Countdown to Beatification of Martyred Italian Nun Begins with Eucharistic Adoration
Sr. Mainetti was murdered in 2000 by three teenage girls as part of a Satanic ritual.
COMO, Italy — The celebrations in northern Italy for the beatification of Sr. Maria Laura Mainetti began Thursday night with Eucharistic adoration at a church in her hometown near Lake Como.
Sr. Mainetti was murdered in 2000 by three teenage girls as part of a Satanic ritual. Pope Francis declared Sr. Mainetti to be a martyr, killed “in hatred of the faith,” last year.
The diocese of Como has organized three days of events leading up to her beatification on June 6, the anniversary of her murder in Chiavenna, Italy.
The celebration began in the Church of San Bernardino da Siena in Villatico di Colico, where Mainetti was born in 1939. The church hosted an evening of adoration of the Blessed Sacrament with readings of meditations and reflections from the martyred sister’s diaries.
Bishop Oscar Cantoni of Como released a message to mark Sr. Mainetti’s beatification.
He said: “It is not a simple coincidence that the day of the beatification of Sister Maria Laura coincides with the feast of ‘Corpus Domini,’ the memorial of the wedding feast of the Lamb, immolated and victorious.”
“With the Eucharist, it is no longer we who live, but it is Jesus who lives in us: our actions are born from communion with him, since we were created for communion and for the gift of ourselves. We are called to draw ever new energies of love from the heart of Christ, so that we too become a source of life for others, thus giving our life, in one way or another, to others.”
Bishop Cantoni said that this is the message that the Church proclaims with the beatification of Sr. Mainetti, calling her “a luminous instrument for spreading God's love to everyone everywhere.”
On the eve of the beatification, there will be a prayer vigil and procession from the San Luigi Oratory in Chiavenna to the Church of San Lorenzo at 4:30 p.m. on June 5. Sr. Beniamina Mariani and Fr. Ambrogio Balatti will share their testimonies at the vigil.
Cardinal Marcello Semeraro, the prefect for the Congregation for the Causes of Saints, will preside over the beatification Mass taking place in a large field in Chiavenna at 4 p.m. on June 6. The beatification will be broadcast live on Italian national television and online via live stream on the official beatification website.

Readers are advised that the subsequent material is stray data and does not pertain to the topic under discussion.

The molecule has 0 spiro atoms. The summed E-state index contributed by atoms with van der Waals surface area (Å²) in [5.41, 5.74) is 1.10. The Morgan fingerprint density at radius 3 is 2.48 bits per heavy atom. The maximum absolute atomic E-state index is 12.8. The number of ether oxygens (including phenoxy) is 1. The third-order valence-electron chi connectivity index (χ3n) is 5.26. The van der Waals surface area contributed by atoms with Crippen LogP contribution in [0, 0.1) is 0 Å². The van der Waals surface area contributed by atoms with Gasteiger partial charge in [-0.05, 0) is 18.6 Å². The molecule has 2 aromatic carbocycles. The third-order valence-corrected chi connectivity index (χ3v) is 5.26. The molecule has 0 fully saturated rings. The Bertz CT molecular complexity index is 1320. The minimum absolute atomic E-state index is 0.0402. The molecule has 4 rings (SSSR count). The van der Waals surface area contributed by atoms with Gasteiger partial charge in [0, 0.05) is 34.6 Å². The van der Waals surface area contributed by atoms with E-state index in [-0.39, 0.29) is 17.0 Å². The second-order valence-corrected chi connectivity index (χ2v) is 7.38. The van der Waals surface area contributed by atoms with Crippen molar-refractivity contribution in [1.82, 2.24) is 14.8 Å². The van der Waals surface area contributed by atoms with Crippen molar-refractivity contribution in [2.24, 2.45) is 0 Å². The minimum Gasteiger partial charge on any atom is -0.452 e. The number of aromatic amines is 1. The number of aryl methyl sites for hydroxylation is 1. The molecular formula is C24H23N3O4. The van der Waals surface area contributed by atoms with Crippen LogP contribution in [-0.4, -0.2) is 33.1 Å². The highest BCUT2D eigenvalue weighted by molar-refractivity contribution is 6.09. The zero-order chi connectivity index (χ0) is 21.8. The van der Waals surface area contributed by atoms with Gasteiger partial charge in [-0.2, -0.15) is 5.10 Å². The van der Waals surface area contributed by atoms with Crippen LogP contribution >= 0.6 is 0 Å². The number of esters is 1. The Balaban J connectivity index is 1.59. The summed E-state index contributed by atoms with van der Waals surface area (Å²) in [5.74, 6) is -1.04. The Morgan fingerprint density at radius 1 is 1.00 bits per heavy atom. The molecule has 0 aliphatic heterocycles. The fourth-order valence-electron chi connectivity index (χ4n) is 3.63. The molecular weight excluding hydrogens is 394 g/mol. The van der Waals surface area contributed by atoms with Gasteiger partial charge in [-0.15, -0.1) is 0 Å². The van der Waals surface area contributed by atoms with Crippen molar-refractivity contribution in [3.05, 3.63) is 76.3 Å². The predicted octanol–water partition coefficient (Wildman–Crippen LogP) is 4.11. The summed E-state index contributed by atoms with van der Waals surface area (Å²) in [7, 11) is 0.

Sr. Mainetti was the superior of the Sisters of the Cross convent in Chiavenna, which was devoted to helping juvenile delinquents. She was well known in her small town for her social and charitable commitment to dispossessed youth and poor people.
On the evening of June 6, 2000, three girls who knew the religious sister because she had taught them catechism lured Sr. Mainetti into a park by claiming that one of them needed to talk, because she had been raped and impregnated and was considering an abortion.
The three girls made Mainetti kneel and shouted abuses at her. One girl beat the 60-year-old sister with a brick and another pushed her head repeatedly into a wall.
They took turns stabbing Sr. Mainetti 19 times with a kitchen knife. They had, according to Italian media reports, intended to stab her 18 times, six times each, to form by their violence the number 666.
Sr. Mainetti prayed throughout the attack and asked God to forgive the girls for their actions.
Her last words, according to some accounts of her death, were “Lord, forgive them.”
The three girls later admitted they killed her as a demonic ritual. They confessed that they had originally planned to kill the parish priest, but decided that because he was larger, it would prove too difficult. Investigators said the girls’ notebooks were filled with Satanic writings, and that they had made a blood oath some months earlier.
Sr. Mainetti's killers were convicted and imprisoned. The killers have since been freed from prison, and have started families — changing their names and moving to large Italian cities, according to Corriere della Sera.
One of the girls who killed Sr. Mainetti wrote a letter to her religious community after her conviction. Milena De Giambattista said in the letter that the memory of Sr. Mainetti forgiving her as she was killing her has stayed with her.
“I can have of her only a memory of love. And in addition to this, it also allowed me to believe in something that is neither God nor Satan, but which was a simple woman who defeated evil,” Milena wrote.
“Now in her I find comfort and the grace to endure everything. I always pray and I am sure she will help me become a better person.”
After her release from prison in 2006, Milena was a guest for several years of the Exodus communities in the area of Verona — residences for the prevention and treatment of drug addiction, founded by Fr. Antonio Mazzi.
Fr. Mazzi once said, as recounted by Amedeo Mainetti, the murdered nun’s brother, that Milena “is fully aware of what she did and at the same time repentant and convinced that she can be reborn and recover better and better.”
In Sr. Mainetti’s diary on the day of her perpetual profession of vows, she wrote: “Give me your feelings, Jesus, those of the Beatitudes: the poor who trusts, abandons himself/the child who feels loved by him/the affliction that is participation in that of Christ and is salvation/Mercy, Benevolence, Purity of body and heart, Humility.”
“To serve Christ is to reign: Here I am… The joy of my service every instant in conformity with Your Divine Will.”